University of California System Considers Going Test-Optional
In a recent Board of Regents meeting, UC President Janet Napolitano announced that the United States’ largest university system may drop its SAT/ACT requirement for admission. This development comes amid a growing test-optional movement among American colleges and universities.
Last year, the UC Senate launched a study to test the connection between SAT/ACT scores and eventual academic success among UC students. The study’s results will not be released until February 2020, but video from the recent Board of Regents meeting indicates that some members of the board would like to make a decision before the UC Senate completes its study (section begins around 2:26).
Advocates of dropping the SAT/ACT requirement cite the connection between student scores and race and socioeconomic status, while proponents of taking a slower pace voiced concerns that dropping the SAT/ACT too quickly may simply lead to another test taking its place. For her part, Napolitano urged the Board to allow the Senate to complete its study before making any decision.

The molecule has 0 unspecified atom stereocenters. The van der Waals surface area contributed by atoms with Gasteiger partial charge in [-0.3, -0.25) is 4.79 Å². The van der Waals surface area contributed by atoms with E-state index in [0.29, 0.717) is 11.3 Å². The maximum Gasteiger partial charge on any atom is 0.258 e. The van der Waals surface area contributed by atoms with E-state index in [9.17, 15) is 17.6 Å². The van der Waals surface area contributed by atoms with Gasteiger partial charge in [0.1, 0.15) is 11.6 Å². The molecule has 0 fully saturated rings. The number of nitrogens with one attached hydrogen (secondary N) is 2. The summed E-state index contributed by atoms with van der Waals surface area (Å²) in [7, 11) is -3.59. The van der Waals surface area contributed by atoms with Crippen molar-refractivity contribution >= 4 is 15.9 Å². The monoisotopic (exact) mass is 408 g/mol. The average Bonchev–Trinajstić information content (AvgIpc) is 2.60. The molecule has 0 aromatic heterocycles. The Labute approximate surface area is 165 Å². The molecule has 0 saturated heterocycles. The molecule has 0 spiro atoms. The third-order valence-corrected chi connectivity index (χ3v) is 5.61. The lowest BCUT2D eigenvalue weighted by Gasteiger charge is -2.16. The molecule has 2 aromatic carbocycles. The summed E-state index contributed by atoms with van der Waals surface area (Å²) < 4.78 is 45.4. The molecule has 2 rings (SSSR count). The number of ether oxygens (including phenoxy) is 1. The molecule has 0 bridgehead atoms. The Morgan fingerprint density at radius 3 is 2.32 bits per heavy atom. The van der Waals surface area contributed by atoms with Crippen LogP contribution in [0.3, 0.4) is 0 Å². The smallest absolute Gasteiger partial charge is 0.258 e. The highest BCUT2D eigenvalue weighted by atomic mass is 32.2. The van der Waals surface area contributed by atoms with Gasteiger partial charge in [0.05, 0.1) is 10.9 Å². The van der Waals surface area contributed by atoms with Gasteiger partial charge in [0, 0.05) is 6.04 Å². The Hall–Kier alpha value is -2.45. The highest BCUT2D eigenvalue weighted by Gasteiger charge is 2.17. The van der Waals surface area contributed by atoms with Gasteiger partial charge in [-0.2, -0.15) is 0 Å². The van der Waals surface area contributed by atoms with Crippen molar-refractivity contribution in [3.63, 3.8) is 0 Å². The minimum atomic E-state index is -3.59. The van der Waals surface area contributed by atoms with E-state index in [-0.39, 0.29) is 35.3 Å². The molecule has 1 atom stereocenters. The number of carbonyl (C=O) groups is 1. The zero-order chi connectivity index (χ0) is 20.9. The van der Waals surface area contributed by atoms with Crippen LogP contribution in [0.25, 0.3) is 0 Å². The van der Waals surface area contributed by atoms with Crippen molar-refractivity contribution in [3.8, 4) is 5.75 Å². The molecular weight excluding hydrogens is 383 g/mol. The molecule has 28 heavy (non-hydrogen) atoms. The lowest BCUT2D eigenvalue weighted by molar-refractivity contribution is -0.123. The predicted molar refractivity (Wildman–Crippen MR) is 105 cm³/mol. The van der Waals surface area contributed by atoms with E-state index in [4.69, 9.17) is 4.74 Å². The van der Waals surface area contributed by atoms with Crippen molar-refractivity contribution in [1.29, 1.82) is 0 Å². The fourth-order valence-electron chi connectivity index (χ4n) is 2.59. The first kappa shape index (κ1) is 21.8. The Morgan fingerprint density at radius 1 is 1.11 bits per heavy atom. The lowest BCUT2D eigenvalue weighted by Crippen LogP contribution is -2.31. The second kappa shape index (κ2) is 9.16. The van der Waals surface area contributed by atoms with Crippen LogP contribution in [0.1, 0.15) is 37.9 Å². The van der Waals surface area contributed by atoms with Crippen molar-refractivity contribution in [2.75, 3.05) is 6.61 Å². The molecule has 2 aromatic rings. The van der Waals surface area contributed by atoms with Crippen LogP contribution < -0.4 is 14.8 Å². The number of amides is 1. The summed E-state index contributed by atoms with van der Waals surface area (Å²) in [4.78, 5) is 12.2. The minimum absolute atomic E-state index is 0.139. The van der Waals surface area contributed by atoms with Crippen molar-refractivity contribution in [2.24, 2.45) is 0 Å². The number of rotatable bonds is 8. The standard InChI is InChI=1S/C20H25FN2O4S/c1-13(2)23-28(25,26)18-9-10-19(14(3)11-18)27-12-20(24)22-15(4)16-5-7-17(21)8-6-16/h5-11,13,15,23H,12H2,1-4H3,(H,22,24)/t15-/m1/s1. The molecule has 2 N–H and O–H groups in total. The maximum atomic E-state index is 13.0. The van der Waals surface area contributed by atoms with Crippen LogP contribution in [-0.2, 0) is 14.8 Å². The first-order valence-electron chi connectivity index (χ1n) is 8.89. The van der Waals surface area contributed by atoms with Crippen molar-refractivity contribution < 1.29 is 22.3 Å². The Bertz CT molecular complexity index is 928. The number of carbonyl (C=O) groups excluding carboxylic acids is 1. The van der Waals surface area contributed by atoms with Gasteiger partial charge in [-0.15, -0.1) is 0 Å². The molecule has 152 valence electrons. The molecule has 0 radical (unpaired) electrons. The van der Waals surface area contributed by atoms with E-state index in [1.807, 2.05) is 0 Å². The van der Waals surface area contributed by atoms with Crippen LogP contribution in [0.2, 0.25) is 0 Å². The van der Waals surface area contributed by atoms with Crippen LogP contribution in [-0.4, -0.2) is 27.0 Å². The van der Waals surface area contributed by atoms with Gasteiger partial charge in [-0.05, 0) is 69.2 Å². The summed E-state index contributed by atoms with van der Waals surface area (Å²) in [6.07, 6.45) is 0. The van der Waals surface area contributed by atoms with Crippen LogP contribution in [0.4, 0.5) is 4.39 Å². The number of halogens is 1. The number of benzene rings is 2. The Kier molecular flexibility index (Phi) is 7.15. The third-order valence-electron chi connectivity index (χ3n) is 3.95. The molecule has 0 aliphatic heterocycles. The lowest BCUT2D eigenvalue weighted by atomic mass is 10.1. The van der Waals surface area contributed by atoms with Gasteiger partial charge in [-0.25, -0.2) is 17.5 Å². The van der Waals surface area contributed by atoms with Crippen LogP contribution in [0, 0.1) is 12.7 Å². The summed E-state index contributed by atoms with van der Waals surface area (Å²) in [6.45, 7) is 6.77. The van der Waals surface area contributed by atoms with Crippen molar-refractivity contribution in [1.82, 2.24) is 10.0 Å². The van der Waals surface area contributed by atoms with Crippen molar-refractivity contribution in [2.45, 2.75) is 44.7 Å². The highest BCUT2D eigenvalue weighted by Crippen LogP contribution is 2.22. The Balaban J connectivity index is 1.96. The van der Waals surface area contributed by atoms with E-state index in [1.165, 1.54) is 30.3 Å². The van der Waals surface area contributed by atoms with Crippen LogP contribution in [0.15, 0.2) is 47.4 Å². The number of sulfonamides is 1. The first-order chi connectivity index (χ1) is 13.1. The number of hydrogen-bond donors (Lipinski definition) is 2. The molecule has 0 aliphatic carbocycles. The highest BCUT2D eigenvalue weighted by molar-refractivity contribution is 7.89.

If the University of California system were to drop its testing requirement, the impact on college admissions testing would be seismic, particularly for the SAT. Most students who apply to University of California schools take the SAT, and the system makes up the largest single source of test-takers for the College Board. More importantly, the decision of the largest university system in the country would very likely shape policy decisions elsewhere in the coming years. Whatever the decision in California, it will have consequences far beyond the Golden State.
It is unknown what impact, if any, the end of Janet Napolitano’s tenure will have on the decision and on any ensuing plans. Napolitano announced last month that she will be stepping down as the President of the UC system in August 2020.